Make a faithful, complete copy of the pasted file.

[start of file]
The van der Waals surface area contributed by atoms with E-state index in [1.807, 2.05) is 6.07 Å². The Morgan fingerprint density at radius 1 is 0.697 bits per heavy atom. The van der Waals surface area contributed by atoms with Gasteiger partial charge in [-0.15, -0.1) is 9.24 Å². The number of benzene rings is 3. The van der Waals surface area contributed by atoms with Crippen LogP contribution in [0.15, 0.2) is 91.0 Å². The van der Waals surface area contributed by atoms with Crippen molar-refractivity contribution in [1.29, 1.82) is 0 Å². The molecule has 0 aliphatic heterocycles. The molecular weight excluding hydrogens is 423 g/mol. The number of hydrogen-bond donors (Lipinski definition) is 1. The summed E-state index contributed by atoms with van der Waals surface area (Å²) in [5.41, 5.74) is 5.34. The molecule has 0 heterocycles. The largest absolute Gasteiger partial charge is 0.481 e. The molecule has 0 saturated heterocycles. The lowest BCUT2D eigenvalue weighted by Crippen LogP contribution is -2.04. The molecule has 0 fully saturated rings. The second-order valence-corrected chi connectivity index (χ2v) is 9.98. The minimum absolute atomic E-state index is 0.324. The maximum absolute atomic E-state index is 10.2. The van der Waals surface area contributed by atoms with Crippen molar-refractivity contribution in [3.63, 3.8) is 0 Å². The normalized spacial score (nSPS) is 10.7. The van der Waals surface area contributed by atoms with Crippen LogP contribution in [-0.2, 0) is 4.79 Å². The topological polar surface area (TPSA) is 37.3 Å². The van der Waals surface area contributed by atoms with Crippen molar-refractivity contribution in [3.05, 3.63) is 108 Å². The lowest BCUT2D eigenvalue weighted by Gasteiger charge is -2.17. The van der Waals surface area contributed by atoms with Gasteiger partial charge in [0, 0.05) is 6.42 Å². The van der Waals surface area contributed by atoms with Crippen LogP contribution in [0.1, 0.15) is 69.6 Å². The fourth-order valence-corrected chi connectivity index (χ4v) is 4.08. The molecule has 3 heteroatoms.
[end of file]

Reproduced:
The van der Waals surface area contributed by atoms with E-state index in [1.807, 2.05) is 6.07 Å². The Morgan fingerprint density at radius 1 is 0.697 bits per heavy atom. The van der Waals surface area contributed by atoms with Gasteiger partial charge in [-0.15, -0.1) is 9.24 Å². The number of benzene rings is 3. The van der Waals surface area contributed by atoms with Crippen LogP contribution in [0.15, 0.2) is 91.0 Å². The van der Waals surface area contributed by atoms with Crippen molar-refractivity contribution in [1.29, 1.82) is 0 Å². The molecule has 0 aliphatic heterocycles. The molecular weight excluding hydrogens is 423 g/mol. The number of hydrogen-bond donors (Lipinski definition) is 1. The summed E-state index contributed by atoms with van der Waals surface area (Å²) in [5.41, 5.74) is 5.34. The molecule has 0 heterocycles. The largest absolute Gasteiger partial charge is 0.481 e. The molecule has 0 saturated heterocycles. The lowest BCUT2D eigenvalue weighted by Crippen LogP contribution is -2.04. The molecule has 0 fully saturated rings. The second-order valence-corrected chi connectivity index (χ2v) is 9.98. The minimum absolute atomic E-state index is 0.324. The maximum absolute atomic E-state index is 10.2. The van der Waals surface area contributed by atoms with Crippen molar-refractivity contribution in [3.63, 3.8) is 0 Å². The normalized spacial score (nSPS) is 10.7. The van der Waals surface area contributed by atoms with Crippen LogP contribution in [-0.2, 0) is 4.79 Å². The topological polar surface area (TPSA) is 37.3 Å². The van der Waals surface area contributed by atoms with Crippen molar-refractivity contribution in [3.05, 3.63) is 108 Å². The lowest BCUT2D eigenvalue weighted by Gasteiger charge is -2.17. The van der Waals surface area contributed by atoms with Gasteiger partial charge in [0, 0.05) is 6.42 Å². The van der Waals surface area contributed by atoms with Crippen LogP contribution in [0.1, 0.15) is 69.6 Å². The fourth-order valence-corrected chi connectivity index (χ4v) is 4.08. The molecule has 3 heteroatoms.